*Unless you find, unlike me, you don’t like the label

Sammy’s Rating; 83%



Ease Up IPA.

Ease Up IPA?

Ease Up IPA??

What does this name even mean!? Is the beer I’m about to drink telling me that I need to ease up? I’ll be the judge of whether I need to Ease up or not sonny let me tell you! More of this later, to the beer…

It’s Friday evening and to the beer stocks I go (no prizes for guessing what was selected, you’re gonna have to work harder than that to win a Muse on Booze *glass and beer mat).

Once cracked I gave the open bottle a good ol’ nose, and what I got was a very pleasent aroma of…. Beer. Yes, beer. Nothing snazzy or complex just a wonderful whiff of a good ale.

Once in the glass the smell continued to keep coming and made me suddenly even more happy I was about to embark into a cheeky end of week glass of something.

And I have to say, I wasn’t dissapointed. The crew over in Suffolk have created an IPA that brings some lovely citrus tones with a good hoppy finish. I really enjoyed how dry the finish was too, immediately tempting you back for another visit to the glass. Dare I say, it made me ease up!

With just a little bit more of a punch I honestly think this could be a superstar! However, it’s just a very good drop.

Packaging wise, gotta say I’m not sold AT ALL. The colouring is all over the place. I mean if you’re going to brave going down the yellow / gold and pink route then you have to create something spectacular, and this label is far from spectacular. My only positive from the packaging is the illusion of the bottle getting slightly narrower nearer the bottom. Or is it an illusion?

In conclusion what we have here is a very good IPA with dissapointing packaging that let’s it down.

Name wise, it’s not for me, but maybe, just maybe, Adnams have nailed it.


*Muse on Booze glasses and beer mats are not currently available due to the fact they have not yet been designed let alone manufactured or even thought of before I wrote it  😉

Jymi’s Rating 70%





It’s Friday!! So therefore it’s test day! It is also the day we welcome our second guest reviewer…. Earl, from Wales. 




BREWER: Bath Ales, Gloucestershire

STYLE: Pale Ale

ABV: 5%

VESSEL: 500ml bottle






It’s no secret that packaging can pack a punch and draw you into a brand.  And that includes times when we know that we are being unashamedly targeted!  We’ve all seen the power of strong marketing and how it can sell a product to even the most un-expecting customer, which let’s be honest none of us beer drinkers are.  We are all willing to be sold beer.  So the creative team at Bath Ales have a good starting point to take advantage of: they have an already captured audience.  Do they make the most of this?  Not one little bit.  I mean, who exactly are they aiming this beer at? To my mind, Wild Hare fits no clear market.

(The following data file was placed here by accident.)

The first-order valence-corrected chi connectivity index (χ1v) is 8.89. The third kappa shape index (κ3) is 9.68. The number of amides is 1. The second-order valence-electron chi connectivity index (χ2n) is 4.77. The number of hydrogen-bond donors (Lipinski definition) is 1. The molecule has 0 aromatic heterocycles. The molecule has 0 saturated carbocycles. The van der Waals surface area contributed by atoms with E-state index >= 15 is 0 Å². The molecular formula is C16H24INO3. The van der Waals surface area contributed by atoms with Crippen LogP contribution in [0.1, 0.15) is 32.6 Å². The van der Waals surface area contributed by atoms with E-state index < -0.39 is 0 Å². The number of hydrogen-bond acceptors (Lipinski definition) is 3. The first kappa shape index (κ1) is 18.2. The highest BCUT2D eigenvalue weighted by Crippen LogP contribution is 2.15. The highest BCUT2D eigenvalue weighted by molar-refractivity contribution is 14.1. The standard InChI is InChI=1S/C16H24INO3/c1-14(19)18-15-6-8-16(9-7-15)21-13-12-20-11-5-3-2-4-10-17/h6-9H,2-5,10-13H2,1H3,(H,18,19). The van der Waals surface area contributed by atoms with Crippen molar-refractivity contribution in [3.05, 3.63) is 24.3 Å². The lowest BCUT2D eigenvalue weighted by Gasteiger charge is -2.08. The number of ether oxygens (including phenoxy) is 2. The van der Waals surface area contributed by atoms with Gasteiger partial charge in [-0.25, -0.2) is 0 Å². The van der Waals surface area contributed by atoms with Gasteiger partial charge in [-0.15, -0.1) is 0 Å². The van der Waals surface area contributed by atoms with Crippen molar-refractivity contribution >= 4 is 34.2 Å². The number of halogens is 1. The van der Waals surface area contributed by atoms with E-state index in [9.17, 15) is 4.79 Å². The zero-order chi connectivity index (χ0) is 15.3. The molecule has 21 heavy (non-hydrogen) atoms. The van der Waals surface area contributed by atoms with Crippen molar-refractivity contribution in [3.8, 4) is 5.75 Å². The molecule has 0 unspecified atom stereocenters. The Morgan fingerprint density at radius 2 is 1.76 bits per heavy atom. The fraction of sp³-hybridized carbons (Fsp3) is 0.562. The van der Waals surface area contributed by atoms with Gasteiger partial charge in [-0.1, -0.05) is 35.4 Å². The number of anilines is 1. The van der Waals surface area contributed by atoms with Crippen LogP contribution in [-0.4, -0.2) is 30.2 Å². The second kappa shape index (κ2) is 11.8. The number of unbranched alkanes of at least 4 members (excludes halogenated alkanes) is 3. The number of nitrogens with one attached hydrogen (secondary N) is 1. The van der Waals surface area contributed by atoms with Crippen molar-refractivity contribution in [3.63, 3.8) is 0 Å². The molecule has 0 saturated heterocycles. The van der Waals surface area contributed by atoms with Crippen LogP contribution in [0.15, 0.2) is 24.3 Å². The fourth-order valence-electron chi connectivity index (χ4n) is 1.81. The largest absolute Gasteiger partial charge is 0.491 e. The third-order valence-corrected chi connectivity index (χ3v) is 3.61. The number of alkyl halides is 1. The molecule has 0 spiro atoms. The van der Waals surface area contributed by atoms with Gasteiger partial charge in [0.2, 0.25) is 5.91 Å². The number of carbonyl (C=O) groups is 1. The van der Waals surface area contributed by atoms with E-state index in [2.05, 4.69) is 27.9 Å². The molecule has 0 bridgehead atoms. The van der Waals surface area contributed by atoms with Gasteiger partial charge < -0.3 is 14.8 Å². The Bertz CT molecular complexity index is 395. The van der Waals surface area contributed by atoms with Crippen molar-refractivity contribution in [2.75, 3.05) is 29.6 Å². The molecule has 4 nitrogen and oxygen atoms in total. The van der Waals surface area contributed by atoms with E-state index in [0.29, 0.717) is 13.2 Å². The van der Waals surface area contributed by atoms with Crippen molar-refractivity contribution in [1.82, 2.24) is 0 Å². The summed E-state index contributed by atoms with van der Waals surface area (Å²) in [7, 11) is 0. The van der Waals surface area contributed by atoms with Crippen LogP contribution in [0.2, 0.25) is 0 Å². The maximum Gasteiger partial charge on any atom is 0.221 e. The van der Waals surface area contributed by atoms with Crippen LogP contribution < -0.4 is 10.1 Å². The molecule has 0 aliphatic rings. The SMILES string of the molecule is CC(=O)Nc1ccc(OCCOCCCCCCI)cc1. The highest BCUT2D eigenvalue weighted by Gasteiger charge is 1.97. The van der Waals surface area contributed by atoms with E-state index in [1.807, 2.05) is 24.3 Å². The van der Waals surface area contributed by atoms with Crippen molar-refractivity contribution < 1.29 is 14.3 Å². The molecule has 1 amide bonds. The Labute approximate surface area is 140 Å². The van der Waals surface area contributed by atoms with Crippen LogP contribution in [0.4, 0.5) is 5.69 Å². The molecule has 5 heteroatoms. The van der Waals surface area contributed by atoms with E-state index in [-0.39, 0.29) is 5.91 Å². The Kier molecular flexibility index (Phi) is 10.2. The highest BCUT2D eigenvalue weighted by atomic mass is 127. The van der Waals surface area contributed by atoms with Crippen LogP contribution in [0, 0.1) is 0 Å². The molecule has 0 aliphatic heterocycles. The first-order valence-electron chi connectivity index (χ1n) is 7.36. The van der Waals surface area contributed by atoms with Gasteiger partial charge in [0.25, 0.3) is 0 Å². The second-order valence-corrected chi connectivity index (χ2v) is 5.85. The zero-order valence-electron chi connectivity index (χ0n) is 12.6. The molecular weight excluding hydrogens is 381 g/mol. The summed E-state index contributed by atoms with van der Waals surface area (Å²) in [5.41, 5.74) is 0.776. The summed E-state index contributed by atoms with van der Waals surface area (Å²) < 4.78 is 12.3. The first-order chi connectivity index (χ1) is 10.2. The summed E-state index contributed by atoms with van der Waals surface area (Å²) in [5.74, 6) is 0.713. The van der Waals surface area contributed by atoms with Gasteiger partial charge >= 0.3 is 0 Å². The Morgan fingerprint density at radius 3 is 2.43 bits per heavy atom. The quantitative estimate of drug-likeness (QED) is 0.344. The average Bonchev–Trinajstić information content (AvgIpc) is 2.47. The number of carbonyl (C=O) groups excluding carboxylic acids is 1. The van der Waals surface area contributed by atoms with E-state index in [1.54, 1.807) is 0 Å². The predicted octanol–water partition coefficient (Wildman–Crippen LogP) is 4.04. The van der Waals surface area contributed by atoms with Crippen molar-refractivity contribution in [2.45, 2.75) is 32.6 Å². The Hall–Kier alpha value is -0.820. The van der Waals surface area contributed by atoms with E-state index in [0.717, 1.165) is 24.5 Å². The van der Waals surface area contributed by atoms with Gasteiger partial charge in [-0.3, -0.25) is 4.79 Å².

I’m afraid it gets no better for Wild Hare after opening.  The nose is poor.  The taste is…poor.  The only thing that can reasonably be argued for this ale is that you could manage a few of them during a session.  But I have to say – it wouldn’t be a very enjoyable session.

 As is plain to see, I am obviously underwhelmed by Wild Hare.  And that folks, is where I will end this week. 


TASTE: 23/50

NOSE: 4/10




NAME: 1/5

INFO: 4/5

S-TOTAL: 47/100




Bath, a city you associate with the grandeur of Rome and sitting about the side of steaming baths eating a grape or two with one’s neck cocked 45 degrees back.

The Wild Hare, an animal you associate with mystery, power and speed (they are officially faster than Greyhounds).

So with Wild Hare by Bath Ales do we have grandeur? Do we have mystery? Well, on first look, no…..

But it’s not all bad..

Look wise, though I think they could have done A LOT better here (there is a small air of cheap), I don’t mind it at all. I quite like the slightly dumpy bottle and THAT GREEN LABEL is very striking.  On a side note: the generic blue bottle lid I believe is a big mistake. That tone of blue will go well with very few colours so to use it as your constant when packaging different beers for me is crackers.

Inside that bottle.. now what do we get?

Well, on first sip ABSOLUTELY NOTHING! So much so I had to take another sip immediately just to make sure I hadn’t missed something. I hadn’t missed anything, the initial sip provides so little and I have to say was very disappointing…

However, once the taste build’s in your mouth things begin to look up. The taste does grow from that initial disappointment but really only to a satisfactory level. Certainly not to one of grandeur nor mystery.

I’m sorry to say, it’s a bit of a floppy effort all round.


TASTE: 26/50

NOSE: 7/10




NAME: 4/5

INFO: 2/5

J-TOTAL: 59/100







Evening all!!